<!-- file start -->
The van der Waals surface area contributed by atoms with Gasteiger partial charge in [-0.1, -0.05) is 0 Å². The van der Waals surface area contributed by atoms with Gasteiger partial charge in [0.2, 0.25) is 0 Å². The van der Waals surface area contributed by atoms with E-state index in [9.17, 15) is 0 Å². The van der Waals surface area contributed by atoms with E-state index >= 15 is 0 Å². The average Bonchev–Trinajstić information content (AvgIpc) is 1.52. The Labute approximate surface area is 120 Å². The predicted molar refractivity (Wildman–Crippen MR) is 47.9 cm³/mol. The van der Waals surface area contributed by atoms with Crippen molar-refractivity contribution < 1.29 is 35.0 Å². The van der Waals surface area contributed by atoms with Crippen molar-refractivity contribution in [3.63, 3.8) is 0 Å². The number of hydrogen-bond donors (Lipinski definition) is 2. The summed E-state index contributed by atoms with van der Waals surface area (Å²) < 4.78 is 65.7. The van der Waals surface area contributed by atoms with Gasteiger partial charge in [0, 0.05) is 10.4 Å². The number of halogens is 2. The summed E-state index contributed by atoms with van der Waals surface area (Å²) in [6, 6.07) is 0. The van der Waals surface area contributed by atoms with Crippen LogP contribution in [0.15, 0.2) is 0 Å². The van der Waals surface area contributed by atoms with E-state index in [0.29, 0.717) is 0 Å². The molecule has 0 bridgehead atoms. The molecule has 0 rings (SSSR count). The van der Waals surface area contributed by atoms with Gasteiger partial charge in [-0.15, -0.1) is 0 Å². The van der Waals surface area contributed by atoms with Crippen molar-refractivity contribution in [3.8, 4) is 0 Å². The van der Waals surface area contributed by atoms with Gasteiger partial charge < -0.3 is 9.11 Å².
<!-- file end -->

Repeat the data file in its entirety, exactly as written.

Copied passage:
The van der Waals surface area contributed by atoms with Gasteiger partial charge in [-0.1, -0.05) is 0 Å². The van der Waals surface area contributed by atoms with Gasteiger partial charge in [0.2, 0.25) is 0 Å². The van der Waals surface area contributed by atoms with E-state index in [9.17, 15) is 0 Å². The van der Waals surface area contributed by atoms with E-state index >= 15 is 0 Å². The average Bonchev–Trinajstić information content (AvgIpc) is 1.52. The Labute approximate surface area is 120 Å². The predicted molar refractivity (Wildman–Crippen MR) is 47.9 cm³/mol. The van der Waals surface area contributed by atoms with Crippen molar-refractivity contribution < 1.29 is 35.0 Å². The van der Waals surface area contributed by atoms with Crippen molar-refractivity contribution in [3.63, 3.8) is 0 Å². The number of hydrogen-bond donors (Lipinski definition) is 2. The summed E-state index contributed by atoms with van der Waals surface area (Å²) < 4.78 is 65.7. The van der Waals surface area contributed by atoms with Gasteiger partial charge in [0, 0.05) is 10.4 Å². The number of halogens is 2. The summed E-state index contributed by atoms with van der Waals surface area (Å²) in [6, 6.07) is 0. The van der Waals surface area contributed by atoms with Crippen LogP contribution in [0.15, 0.2) is 0 Å². The van der Waals surface area contributed by atoms with E-state index in [0.29, 0.717) is 0 Å². The molecule has 0 bridgehead atoms. The molecule has 0 rings (SSSR count). The van der Waals surface area contributed by atoms with Gasteiger partial charge in [-0.15, -0.1) is 0 Å². The van der Waals surface area contributed by atoms with Crippen molar-refractivity contribution in [3.8, 4) is 0 Å². The van der Waals surface area contributed by atoms with Gasteiger partial charge < -0.3 is 9.11 Å².